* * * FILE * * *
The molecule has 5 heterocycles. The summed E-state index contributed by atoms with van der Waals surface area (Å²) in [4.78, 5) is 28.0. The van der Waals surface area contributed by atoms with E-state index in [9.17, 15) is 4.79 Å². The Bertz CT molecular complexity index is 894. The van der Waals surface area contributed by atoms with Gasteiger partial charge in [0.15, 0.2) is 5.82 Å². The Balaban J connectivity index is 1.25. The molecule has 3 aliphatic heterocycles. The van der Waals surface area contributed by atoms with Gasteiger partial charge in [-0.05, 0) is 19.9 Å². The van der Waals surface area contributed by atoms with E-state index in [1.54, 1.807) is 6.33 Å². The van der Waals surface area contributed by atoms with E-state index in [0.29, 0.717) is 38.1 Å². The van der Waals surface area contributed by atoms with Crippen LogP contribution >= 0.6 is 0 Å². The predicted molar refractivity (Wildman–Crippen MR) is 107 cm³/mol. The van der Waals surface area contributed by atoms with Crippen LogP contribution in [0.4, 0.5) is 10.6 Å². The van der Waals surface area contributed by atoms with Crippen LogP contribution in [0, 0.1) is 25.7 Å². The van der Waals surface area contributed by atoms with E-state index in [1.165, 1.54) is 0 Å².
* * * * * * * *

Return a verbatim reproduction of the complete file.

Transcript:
The molecule has 5 heterocycles. The summed E-state index contributed by atoms with van der Waals surface area (Å²) in [4.78, 5) is 28.0. The van der Waals surface area contributed by atoms with E-state index in [9.17, 15) is 4.79 Å². The Bertz CT molecular complexity index is 894. The van der Waals surface area contributed by atoms with Gasteiger partial charge in [0.15, 0.2) is 5.82 Å². The Balaban J connectivity index is 1.25. The molecule has 3 aliphatic heterocycles. The van der Waals surface area contributed by atoms with Gasteiger partial charge in [-0.05, 0) is 19.9 Å². The van der Waals surface area contributed by atoms with E-state index in [1.54, 1.807) is 6.33 Å². The van der Waals surface area contributed by atoms with E-state index in [0.29, 0.717) is 38.1 Å². The van der Waals surface area contributed by atoms with Crippen LogP contribution >= 0.6 is 0 Å². The predicted molar refractivity (Wildman–Crippen MR) is 107 cm³/mol. The van der Waals surface area contributed by atoms with Crippen LogP contribution in [0.4, 0.5) is 10.6 Å². The van der Waals surface area contributed by atoms with Crippen LogP contribution in [0, 0.1) is 25.7 Å². The van der Waals surface area contributed by atoms with E-state index in [1.165, 1.54) is 0 Å².